Wednesday, 16 June 2010


British Waterways has welcomed a share of a £10,000 grant from The Waterway Trust’s Small Grants Scheme to support a number of important wildlife habitat improvements. The annual awards support community-led environmental, access, education and activity projects taking place along the UK's waterways. This year’s grant will help projects focussed on the waterway birds that rely on our network of rivers and canals to live and breed, and will be shared between seven new projects:

· the installation of barn owl and kestrel nesting boxes at Naseby Reservoir on the Grand Union Canal;

· a volunteer project to create a floating island at Fradley Junction on the Trent & Mersey Canal to provide additional habitat for reed nesting birds, in particular the reed bunting;

· in partnership with the West Midlands Bird Group, the creation of floating reedbeds around the heronry at Gailey Reservoir on the Staffordshire & Worcester Canal to allow reed buntings to nest and to protect the heronry island from erosion;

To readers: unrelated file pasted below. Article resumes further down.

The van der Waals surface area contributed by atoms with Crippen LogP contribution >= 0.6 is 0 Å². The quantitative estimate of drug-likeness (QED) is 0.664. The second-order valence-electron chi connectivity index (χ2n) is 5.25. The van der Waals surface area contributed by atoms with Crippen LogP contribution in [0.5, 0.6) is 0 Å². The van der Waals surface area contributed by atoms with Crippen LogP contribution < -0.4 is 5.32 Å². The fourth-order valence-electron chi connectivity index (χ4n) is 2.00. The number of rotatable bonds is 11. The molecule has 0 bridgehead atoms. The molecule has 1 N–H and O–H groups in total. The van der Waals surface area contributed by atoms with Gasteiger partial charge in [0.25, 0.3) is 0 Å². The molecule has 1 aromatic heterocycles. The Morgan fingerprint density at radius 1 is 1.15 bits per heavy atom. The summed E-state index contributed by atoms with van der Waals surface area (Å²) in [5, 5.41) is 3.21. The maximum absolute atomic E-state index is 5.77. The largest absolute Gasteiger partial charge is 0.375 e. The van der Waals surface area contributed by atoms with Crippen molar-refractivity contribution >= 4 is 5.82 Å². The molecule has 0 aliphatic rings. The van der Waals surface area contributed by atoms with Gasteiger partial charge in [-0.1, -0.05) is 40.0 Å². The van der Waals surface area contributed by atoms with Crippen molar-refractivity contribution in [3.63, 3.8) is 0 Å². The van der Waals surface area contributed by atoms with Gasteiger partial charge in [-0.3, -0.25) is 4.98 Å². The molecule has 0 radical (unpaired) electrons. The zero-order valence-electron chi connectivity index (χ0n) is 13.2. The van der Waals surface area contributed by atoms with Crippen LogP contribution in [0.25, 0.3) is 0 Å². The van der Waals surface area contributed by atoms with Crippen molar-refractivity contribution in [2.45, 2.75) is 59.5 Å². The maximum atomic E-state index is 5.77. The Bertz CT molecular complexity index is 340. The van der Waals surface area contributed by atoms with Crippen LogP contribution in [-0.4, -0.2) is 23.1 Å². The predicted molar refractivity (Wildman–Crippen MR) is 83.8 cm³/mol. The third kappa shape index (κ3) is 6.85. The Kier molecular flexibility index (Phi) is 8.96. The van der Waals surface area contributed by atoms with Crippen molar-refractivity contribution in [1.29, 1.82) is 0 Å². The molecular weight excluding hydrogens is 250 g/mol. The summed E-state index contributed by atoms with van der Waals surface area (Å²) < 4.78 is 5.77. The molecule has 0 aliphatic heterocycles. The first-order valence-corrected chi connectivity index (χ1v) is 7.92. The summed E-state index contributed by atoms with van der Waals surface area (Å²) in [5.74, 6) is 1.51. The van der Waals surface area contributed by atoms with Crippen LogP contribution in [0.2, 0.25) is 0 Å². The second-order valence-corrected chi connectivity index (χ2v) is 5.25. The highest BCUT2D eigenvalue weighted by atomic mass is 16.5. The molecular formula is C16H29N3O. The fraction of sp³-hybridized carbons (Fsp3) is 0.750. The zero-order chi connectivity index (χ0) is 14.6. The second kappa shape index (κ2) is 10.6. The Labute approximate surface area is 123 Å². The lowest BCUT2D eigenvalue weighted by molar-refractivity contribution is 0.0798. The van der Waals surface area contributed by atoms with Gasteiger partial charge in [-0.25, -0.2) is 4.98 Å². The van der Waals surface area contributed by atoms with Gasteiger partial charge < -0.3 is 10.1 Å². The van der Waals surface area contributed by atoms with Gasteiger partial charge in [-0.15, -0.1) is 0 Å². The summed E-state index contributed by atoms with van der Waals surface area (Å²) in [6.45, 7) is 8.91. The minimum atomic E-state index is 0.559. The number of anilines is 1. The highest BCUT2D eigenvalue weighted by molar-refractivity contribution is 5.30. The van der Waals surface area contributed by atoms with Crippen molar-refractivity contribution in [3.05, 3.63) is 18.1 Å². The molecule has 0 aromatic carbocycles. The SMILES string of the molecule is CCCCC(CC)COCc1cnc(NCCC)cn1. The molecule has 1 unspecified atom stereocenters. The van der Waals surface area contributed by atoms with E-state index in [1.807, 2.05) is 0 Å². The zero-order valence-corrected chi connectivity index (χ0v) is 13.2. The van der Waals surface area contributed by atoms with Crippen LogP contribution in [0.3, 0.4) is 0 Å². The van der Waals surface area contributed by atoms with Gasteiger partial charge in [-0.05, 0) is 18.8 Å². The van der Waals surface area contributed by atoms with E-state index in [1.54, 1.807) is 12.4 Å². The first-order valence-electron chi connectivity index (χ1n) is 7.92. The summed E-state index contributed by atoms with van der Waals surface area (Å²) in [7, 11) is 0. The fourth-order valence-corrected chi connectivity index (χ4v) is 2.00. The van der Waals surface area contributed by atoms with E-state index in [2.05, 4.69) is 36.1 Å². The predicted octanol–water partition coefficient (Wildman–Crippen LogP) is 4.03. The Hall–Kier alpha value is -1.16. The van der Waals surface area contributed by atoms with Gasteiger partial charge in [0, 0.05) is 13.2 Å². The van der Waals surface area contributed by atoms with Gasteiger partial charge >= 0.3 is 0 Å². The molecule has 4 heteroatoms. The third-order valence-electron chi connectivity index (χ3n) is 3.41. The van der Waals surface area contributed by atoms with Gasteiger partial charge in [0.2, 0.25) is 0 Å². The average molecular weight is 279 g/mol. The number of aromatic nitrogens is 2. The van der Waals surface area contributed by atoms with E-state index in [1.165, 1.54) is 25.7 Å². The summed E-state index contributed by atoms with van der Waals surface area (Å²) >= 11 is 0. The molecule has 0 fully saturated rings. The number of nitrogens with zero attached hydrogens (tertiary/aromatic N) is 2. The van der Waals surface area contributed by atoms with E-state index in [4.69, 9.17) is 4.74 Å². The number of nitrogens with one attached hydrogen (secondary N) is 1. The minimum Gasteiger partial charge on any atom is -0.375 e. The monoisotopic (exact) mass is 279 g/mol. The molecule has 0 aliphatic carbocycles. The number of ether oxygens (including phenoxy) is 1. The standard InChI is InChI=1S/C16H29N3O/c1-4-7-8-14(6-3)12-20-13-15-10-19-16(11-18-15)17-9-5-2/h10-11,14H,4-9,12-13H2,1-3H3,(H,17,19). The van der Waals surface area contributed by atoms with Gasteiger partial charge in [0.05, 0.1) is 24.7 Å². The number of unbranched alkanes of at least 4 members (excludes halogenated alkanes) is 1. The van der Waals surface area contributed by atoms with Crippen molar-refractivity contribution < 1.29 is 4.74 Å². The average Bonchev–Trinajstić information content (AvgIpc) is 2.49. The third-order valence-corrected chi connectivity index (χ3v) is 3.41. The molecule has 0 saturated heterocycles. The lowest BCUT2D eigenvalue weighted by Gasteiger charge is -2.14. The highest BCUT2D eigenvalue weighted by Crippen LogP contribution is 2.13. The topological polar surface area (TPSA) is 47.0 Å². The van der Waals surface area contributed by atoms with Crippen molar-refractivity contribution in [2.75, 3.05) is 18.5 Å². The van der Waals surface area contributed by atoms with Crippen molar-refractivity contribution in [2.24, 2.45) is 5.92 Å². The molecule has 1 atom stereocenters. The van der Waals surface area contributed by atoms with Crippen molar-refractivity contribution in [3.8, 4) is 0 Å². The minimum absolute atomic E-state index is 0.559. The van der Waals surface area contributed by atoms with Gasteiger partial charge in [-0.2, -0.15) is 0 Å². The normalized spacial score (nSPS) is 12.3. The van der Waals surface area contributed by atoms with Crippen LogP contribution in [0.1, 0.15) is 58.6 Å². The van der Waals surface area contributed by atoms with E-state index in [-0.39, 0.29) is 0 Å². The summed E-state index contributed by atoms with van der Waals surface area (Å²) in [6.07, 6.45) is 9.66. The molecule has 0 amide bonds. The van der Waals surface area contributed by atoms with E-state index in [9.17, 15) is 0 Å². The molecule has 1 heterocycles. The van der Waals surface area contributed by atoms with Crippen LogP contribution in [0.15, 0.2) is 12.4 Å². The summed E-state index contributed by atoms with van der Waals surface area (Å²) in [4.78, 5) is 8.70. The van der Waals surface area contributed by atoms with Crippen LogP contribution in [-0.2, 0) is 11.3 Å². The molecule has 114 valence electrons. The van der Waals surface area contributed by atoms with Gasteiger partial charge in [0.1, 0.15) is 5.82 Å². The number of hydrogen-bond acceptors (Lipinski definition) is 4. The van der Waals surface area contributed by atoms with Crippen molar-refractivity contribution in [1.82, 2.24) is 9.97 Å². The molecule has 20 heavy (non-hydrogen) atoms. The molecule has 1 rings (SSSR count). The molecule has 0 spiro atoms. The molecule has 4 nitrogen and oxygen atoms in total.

· the installation of barn owl nest boxes at Tunnel End Reservoir, Marsden on the Huddersfield Narrow Canal;

· the creation of nest boxes for various species of waterway birds along the Kennet & Avon and Bridgwater & Taunton Canal;

· a project to lay hedgerow along the Rochdale Canal

· a grant to protect nationally scarce Magnesian limestone (or dolomite) grassland habitats along the Aire & Calder Canal, providing good nesting opportunities for ground nesting birds such as willow warbler and meadow pipit.

Joanne Darlington, Development Director (England & Wales) of The Waterways Trust, said: “Our canals and rivers provide excellent habitat and breeding spots for a wide range of birds, including some protected species. We are extremely grateful to everyone who donated so generously to our Waterway Birds appeal. Through these grants to British Waterways we are able to support a wide range of habitat improvement work, helping to ensure the survival of birds such as kingfishers, grey wagtails, barn owls and terns.”

All the funding for The Waterways Trust’s Small Grants Scheme is donated by members of the public. For more information on The Waterways Trust and their appeals, visit

To find out more about how British Waterways is supporting biodiversity, visit

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